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Managing and supporting product life cycle through engineering change management for a complex product


This paper reports a case study of design and engineering change management in the design and manufacture of automated train systems in a company. The paper uses a combination of surveys and interviews to map the information flow processes in the design and engineering processes. Based on the interviews and data collected on information flow and communication processes, the paper identifies the sources of engineering changes in the design process. Further, the paper takes cognizance of the change in the organizational structure of the company’s engineering change processes to evaluate the engineering change notice (ECN) policies and its application in the company to identify the cause of errors in the engineering change process itself. Based on the analysis, the paper describes a support system that incorporates a novel, context-based ECN generation and workflow routing support system that is intended to reduce the cognitive load of the design engineer. The goal of the system is also to measure the causes of ECN to aid and improve managerial action.

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  1. 1.

    We have used the name Atrain to anonymize the name of the company.


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We would like to thank all of the engineers and Team from the Atrain company who spent numerous days and hours working with us during the 4-year duration of the project. They were part of the study, design of the system and the transfer of the systems to the company for final implementation. Specific mention goes to Curt McCullers, Bob di Silevestro and Ron Thomas. All data collection was done by the informed consent of the participants jointly with the personnel of Atrain. This work was funded by a grant to CMU from Atrain. All the authors and associates were funded by the grant. Significant contributions from Michael Collins, Russ Milliken, and Mark Thomas who were part of the n-dim group at the time of the project are also acknowledged.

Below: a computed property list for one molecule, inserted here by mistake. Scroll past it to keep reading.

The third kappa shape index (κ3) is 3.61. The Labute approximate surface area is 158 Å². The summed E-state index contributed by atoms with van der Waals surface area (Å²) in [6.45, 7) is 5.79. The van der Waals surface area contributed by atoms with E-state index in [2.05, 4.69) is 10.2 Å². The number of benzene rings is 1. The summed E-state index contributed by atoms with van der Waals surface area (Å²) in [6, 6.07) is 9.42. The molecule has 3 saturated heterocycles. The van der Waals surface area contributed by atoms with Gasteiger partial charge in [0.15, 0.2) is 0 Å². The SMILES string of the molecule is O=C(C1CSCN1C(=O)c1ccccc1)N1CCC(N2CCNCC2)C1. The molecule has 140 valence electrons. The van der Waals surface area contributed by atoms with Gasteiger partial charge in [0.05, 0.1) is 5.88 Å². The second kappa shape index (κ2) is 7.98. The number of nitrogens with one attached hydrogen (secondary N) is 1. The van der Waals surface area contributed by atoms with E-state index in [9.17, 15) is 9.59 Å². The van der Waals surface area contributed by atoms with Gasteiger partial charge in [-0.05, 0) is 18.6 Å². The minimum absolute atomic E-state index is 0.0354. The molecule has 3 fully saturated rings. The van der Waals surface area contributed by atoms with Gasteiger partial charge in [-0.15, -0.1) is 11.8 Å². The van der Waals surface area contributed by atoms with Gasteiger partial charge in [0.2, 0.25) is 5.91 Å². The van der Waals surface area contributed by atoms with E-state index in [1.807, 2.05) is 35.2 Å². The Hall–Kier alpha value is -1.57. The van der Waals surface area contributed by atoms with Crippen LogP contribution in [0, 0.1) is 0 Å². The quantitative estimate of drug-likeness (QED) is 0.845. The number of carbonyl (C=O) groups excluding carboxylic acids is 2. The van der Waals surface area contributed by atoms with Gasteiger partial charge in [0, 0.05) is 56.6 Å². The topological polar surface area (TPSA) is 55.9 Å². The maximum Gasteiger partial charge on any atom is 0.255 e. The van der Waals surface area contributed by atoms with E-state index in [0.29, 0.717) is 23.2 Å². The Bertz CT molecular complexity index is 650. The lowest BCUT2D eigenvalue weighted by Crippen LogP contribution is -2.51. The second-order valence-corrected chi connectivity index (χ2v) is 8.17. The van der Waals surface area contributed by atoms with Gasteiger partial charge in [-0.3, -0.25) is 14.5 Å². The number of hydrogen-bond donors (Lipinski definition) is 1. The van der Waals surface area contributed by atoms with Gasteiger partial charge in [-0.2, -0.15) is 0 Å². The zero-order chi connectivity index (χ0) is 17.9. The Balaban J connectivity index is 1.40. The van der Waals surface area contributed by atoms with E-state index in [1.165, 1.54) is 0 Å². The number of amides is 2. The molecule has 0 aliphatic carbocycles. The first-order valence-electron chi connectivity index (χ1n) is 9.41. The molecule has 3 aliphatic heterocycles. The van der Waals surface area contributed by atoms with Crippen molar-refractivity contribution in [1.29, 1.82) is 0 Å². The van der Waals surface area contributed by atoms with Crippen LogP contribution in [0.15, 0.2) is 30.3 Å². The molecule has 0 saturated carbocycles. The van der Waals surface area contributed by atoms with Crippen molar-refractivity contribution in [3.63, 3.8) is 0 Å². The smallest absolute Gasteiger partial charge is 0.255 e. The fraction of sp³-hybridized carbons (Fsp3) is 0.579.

Compliance with Ethical Standards

All data collection was done by the informed consent of the participants jointly with the personnel of Atrain. This work was funded by a grant to CMU from Atrain. All the authors and CMU associates were funded by the grant. There are no conflict of interest in the work reported.

Author information

Correspondence to Eswaran Subrahmanian.

Appendix: Scope and methods of the information flow study

Appendix: Scope and methods of the information flow study

Scope of the study

The scope of the study was:

  • to study the D-spec process to understand the context of the generation of ECNs

  • to study the ECN process, its intent, its practice and its forms

  • to solicit and identify improvements to the ECN process

With these objectives in mind, we identified the methods for data collection and interpretation using an information flow-based analysis of the process. A more detailed methodological rationale for conducting such studies from an ethnographic and information system point of view is elaborated in (Davis et al. 2001).